It is concluded that C. sativus seeds extracts (hydroalcoholic and buthanolic) had a role in diabetes control probably through a mechanism similar to euglycemic agents. Further studies are warranted to clarify the mechanisms and the exact role of this herbal medicine in control of metabolic disorders.
Animal model; Blood Glucose; Diabetes mellitus; Hypoglycemic agents; Plant extract
The present study was undertaken to investigate the antihyperglycemic and antihyperlipidemic effects of ethanol extract of Plectranthus amboinicus in normal and alloxan-induced diabetic rats. Diabetes was induced in Wistar rats by single intraperitoneal administration of alloxan monohydrate (150 mg/kg). Normal as well as diabetic rats were divided into groups (n=6) receiving different treatments. Graded doses (200 mg/kg and 400 mg/kg) of ethanol extract of Plectranthus amboinicus were studied in both normal and alloxan-induced diabetic rats for a period of 15 days. Glibenclamide (600 μg/kg) was used as a reference drug. Oral administration with graded doses of ethanol extract of Plectranthus amboinicus exhibited hypoglycemic effect in normal rats and significantly reduced the peak glucose levels after 120 min of glucose loading. In alloxan-induced diabetic rats, the daily oral treatment with ethanol extract of Plectranthus amboinicus showed a significant reduction in blood glucose. Besides, administration of ethanol extract of Plectranthus amboinicus for 15 days significantly decreased serum contents of total cholesterol, triglycerides whereas HDL-cholesterol, total proteins and calcium were effectively increased. Furthermore, effect of ethanol extract of Plectranthus amboinicus showed profound elevation of serum amylase and reduction of serum lipase. Histology examination showed ethanol extract of Plectranthus amboinicus exhibited almost normalization of damaged pancreatic architecture in rats with diabetes mellitus. Studies clearly demonstrated that ethanol extract of Plectranthus amboinicus leaves possesses hypoglycemic and antihyperlipidemic effects mediated through the restoration of the functions of pancreatic tissues and insulinotropic effect.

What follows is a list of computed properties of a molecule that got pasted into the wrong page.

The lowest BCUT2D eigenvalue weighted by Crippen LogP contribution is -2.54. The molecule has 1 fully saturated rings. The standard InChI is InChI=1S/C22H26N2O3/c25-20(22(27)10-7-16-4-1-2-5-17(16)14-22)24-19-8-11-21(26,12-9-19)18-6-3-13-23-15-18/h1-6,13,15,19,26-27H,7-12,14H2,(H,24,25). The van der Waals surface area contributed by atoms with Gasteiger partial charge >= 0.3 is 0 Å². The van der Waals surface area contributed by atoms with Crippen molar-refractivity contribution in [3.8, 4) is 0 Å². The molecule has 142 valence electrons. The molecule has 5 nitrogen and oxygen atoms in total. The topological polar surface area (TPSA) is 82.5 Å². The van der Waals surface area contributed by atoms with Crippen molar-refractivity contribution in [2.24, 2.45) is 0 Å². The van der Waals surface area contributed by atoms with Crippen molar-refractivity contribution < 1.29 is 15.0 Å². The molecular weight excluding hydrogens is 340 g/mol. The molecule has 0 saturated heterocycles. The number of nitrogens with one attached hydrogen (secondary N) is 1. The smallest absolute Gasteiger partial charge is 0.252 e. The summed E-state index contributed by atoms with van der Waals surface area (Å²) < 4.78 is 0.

Antihyperlipidemic; glibenclamide; insulinotropic; Plectranthus amboinicus
Diabetic mellitus and hypothyroidism lead to serum lipoproteins disorders. This study aims to investigate the potential effect of fresh ginger extracts Zingiber officinale roscoe (Family: Zingebiraceae) on serum lipid profile and on blood glucose in alloxan-induced diabetes and propylthiouracil-induced hypothyroidism in rats. Rats were divided into 11 groups: The normal G1, diabetic control rats G2, ginger 500 mg/kg treated diabetic rats G3, 10 mg/day atorvastatine-treated diabetic rats G4, [5 mg/day atorvastatine combined with 500 mg/kg ginger] treated diabetic rats G5, glibenclamid-treated diabetic rats G6, hypothyoidism control rats G7, 300 mg/kg ginger-treated hypothyroidism rats G8, 500 mg/kg ginger-treated hypothyroidism rats G9, 10 mg/day atorvastatine-treated hypothyroidism rats G10, [atorvastatine combined with 500 mg/kg ginger]treated hypothyroidism rats G11. Thirty days after treatment, samples were collected, to compare treated groups with normal and control groups, using Mann-Whitney U test P < 0.01.
It revealed a decrease in the levels of total cholesterol (TC), and low density lipoprotein (LDL) in the serum of rats that were treated by ginger extracts, compared with the control groups. Previous extracts were also able to cause reduction in LDL to similar levels compared to normal group and that was the same effect of atorvastatin 10 mg/day. Combined effect was clear between the act of ginger at a dose of 500 mg/kg and atorvastatin; that levels of both TC and LDL in animals which received [atorvastatin 5 mg/day combined with ginger extract] was almost equal to levels in animals that received atorvastatin 10mg/day. Clear reduce in triglyceride, and clear increase in high density liopprotein were also recorded in the ginger-treated groups. Ginger was more active in hypothyroidism rats than in diabetic rats in reducing LDL and TC. Glucose levels were substantially reduced in ginger- treated diabetic groups.